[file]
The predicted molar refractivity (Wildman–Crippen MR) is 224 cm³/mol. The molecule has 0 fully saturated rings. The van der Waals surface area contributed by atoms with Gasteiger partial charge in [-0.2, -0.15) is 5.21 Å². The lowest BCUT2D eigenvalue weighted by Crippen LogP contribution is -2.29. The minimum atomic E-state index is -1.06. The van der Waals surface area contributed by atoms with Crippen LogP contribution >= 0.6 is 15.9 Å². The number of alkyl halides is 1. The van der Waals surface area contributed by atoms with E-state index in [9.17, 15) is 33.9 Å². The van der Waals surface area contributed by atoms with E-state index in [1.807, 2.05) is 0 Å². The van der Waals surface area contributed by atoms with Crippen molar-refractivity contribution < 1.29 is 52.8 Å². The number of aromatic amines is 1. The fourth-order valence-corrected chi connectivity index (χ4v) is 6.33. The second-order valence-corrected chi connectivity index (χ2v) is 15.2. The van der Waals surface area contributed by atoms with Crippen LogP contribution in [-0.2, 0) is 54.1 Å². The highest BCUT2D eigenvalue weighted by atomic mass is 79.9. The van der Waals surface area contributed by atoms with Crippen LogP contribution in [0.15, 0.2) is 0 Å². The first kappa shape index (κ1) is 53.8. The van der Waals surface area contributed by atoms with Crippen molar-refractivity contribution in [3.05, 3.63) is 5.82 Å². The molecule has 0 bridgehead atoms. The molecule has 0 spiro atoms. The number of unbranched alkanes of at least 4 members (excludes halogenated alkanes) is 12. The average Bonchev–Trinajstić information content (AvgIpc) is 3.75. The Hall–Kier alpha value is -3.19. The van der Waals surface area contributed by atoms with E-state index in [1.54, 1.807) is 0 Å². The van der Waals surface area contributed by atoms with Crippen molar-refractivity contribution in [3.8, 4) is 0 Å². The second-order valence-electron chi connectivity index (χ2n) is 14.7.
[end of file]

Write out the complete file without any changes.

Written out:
The predicted molar refractivity (Wildman–Crippen MR) is 224 cm³/mol. The molecule has 0 fully saturated rings. The van der Waals surface area contributed by atoms with Gasteiger partial charge in [-0.2, -0.15) is 5.21 Å². The lowest BCUT2D eigenvalue weighted by Crippen LogP contribution is -2.29. The minimum atomic E-state index is -1.06. The van der Waals surface area contributed by atoms with Crippen LogP contribution >= 0.6 is 15.9 Å². The number of alkyl halides is 1. The van der Waals surface area contributed by atoms with E-state index in [9.17, 15) is 33.9 Å². The van der Waals surface area contributed by atoms with E-state index in [1.807, 2.05) is 0 Å². The van der Waals surface area contributed by atoms with Crippen molar-refractivity contribution < 1.29 is 52.8 Å². The number of aromatic amines is 1. The fourth-order valence-corrected chi connectivity index (χ4v) is 6.33. The second-order valence-corrected chi connectivity index (χ2v) is 15.2. The van der Waals surface area contributed by atoms with Crippen LogP contribution in [-0.2, 0) is 54.1 Å². The highest BCUT2D eigenvalue weighted by atomic mass is 79.9. The van der Waals surface area contributed by atoms with Crippen LogP contribution in [0.15, 0.2) is 0 Å². The first kappa shape index (κ1) is 53.8. The van der Waals surface area contributed by atoms with Crippen molar-refractivity contribution in [3.05, 3.63) is 5.82 Å². The molecule has 0 bridgehead atoms. The molecule has 0 spiro atoms. The number of unbranched alkanes of at least 4 members (excludes halogenated alkanes) is 12. The average Bonchev–Trinajstić information content (AvgIpc) is 3.75. The Hall–Kier alpha value is -3.19. The van der Waals surface area contributed by atoms with E-state index in [1.54, 1.807) is 0 Å². The van der Waals surface area contributed by atoms with Crippen molar-refractivity contribution in [3.8, 4) is 0 Å². The second-order valence-electron chi connectivity index (χ2n) is 14.7.